New York court declares unpaid interns can’t file sexual harassment charges against employers
By Scott Kaufman
Wednesday, October 9, 2013 15:34 EDT
The U.S. District Court for the Southern District of New York dismissed
Lihuan Wang’s sexual harassment suit against Phoenix Satellite
Television today because, it said, she was not a compensated employee.
Wang was two weeks into her internship at the Chinese-language media
company when, she alleges, her supervisor and bureau chief, Liu
Zhengzhu, asked her to accompany him to his hotel room after a business
lunch so he could drop off some things and talk about her performance.
Once in the hotel room, according to the complaint, he started to strip
and threw his arms around her while saying “Why are you so beautiful?
She further alleges that he then tried to kiss her, and squeezed her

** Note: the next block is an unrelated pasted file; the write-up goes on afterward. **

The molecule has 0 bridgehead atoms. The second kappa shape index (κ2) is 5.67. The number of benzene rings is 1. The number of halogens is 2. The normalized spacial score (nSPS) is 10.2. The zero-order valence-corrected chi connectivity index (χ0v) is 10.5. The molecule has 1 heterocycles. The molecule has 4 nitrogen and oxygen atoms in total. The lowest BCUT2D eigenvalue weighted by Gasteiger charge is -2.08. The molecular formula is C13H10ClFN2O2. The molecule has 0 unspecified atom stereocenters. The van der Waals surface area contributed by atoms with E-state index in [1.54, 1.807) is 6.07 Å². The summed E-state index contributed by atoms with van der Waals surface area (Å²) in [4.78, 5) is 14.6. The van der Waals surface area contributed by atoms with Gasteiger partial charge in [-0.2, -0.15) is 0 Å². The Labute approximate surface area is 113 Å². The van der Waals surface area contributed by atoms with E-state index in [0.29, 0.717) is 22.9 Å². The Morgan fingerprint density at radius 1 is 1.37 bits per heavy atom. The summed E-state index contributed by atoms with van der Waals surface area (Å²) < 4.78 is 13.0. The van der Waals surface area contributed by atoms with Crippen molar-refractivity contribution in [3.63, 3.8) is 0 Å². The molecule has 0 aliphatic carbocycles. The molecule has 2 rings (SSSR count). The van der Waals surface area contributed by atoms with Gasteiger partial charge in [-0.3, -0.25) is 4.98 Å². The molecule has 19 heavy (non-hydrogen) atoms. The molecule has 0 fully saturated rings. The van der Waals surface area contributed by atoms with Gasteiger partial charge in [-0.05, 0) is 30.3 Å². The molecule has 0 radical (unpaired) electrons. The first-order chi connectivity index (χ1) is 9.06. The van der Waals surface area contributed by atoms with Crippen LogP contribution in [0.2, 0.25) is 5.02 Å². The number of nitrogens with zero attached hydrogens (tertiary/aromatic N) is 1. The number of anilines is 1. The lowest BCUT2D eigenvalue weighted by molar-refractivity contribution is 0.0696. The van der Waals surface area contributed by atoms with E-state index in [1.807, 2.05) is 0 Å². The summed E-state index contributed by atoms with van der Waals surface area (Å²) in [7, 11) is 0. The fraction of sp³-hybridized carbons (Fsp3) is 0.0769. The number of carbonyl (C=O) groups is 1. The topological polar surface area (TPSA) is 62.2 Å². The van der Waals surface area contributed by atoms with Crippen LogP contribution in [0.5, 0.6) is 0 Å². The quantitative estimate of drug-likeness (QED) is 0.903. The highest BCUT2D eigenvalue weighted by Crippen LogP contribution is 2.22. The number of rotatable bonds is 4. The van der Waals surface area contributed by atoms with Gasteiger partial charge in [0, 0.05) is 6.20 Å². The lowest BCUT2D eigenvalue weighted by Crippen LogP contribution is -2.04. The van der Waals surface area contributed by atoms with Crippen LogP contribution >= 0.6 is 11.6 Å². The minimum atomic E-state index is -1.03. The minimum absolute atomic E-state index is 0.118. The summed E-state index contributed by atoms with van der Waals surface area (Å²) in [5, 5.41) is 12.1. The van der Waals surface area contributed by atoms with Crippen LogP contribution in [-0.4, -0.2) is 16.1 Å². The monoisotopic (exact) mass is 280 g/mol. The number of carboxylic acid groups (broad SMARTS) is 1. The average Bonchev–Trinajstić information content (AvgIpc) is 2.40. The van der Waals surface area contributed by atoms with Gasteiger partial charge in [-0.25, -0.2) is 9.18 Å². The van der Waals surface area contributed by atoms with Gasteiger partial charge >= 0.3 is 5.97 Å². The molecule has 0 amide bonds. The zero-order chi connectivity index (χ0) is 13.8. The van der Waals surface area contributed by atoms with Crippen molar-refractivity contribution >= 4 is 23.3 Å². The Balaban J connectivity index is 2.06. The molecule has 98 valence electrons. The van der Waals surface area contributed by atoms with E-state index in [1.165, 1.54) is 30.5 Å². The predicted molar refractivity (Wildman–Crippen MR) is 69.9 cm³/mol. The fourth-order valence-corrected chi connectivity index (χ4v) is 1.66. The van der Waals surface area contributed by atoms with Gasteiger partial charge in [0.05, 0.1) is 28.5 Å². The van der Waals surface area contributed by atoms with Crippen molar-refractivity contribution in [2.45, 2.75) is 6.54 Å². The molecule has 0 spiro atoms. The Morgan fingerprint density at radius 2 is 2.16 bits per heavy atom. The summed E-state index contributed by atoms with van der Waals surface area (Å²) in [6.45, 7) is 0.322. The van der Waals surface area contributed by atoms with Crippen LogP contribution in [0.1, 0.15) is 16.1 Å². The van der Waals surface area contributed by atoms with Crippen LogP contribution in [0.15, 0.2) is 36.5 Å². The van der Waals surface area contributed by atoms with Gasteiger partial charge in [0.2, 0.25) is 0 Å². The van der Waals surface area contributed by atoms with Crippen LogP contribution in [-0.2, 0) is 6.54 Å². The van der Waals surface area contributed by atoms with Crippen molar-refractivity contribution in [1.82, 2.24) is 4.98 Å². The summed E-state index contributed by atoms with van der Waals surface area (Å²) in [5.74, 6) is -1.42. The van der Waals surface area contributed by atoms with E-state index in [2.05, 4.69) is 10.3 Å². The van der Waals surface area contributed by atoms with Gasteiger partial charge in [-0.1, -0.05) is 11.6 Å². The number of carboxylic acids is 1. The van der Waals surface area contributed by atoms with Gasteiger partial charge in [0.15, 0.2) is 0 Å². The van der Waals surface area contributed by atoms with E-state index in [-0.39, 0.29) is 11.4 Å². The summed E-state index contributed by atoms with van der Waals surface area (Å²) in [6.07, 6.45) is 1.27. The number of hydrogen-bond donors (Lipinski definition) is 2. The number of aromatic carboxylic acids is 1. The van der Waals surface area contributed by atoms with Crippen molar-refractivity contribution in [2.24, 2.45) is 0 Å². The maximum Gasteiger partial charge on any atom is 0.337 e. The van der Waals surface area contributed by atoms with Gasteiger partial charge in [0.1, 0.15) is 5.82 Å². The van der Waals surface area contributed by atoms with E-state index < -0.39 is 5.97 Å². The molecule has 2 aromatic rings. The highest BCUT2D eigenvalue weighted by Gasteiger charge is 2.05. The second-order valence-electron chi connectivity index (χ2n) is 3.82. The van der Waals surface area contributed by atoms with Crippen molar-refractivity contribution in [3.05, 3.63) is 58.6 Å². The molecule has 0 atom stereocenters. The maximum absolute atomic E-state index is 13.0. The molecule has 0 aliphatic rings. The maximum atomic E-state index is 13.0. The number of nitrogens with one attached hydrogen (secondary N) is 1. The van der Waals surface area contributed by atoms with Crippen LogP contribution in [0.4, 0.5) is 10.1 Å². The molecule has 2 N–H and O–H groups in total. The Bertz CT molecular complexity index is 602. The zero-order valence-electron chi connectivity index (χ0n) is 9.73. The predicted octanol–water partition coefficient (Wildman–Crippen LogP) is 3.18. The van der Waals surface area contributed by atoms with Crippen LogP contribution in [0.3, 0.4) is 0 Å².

buttocks, at which point Wang left the room. When she later asked about
her performance, the complaint asserts that Zhengzhu invited her to join
him on a trip to Atlantic City.
The court found that because Wang was an unpaid intern, she
could not bring a claim against Phoenix Satellite Television under the
New York City Human Rights Law. Unpaid interns aren’t covered by Title
VII of the 1964 Civil Rights Act, so they have to depend on local laws
to protect them. In this case, no such laws exist.
The court chided the New York City Council, saying that it is has had
multiple opportunities to fix this loophole, but has declined to do so.
Wang is still suing for failure to hire, but according to a lawyer who spoke to Bloomberg Businessweek,
“Phoenix denies that Wang ever applied for a position, that anyone was
ever hired for a reporter position in New York since Wang’s internship
ended, and that Phoenix engaged in any discriminatory activity.”
Edited by tatee - Oct 10 2013 at 12:24pm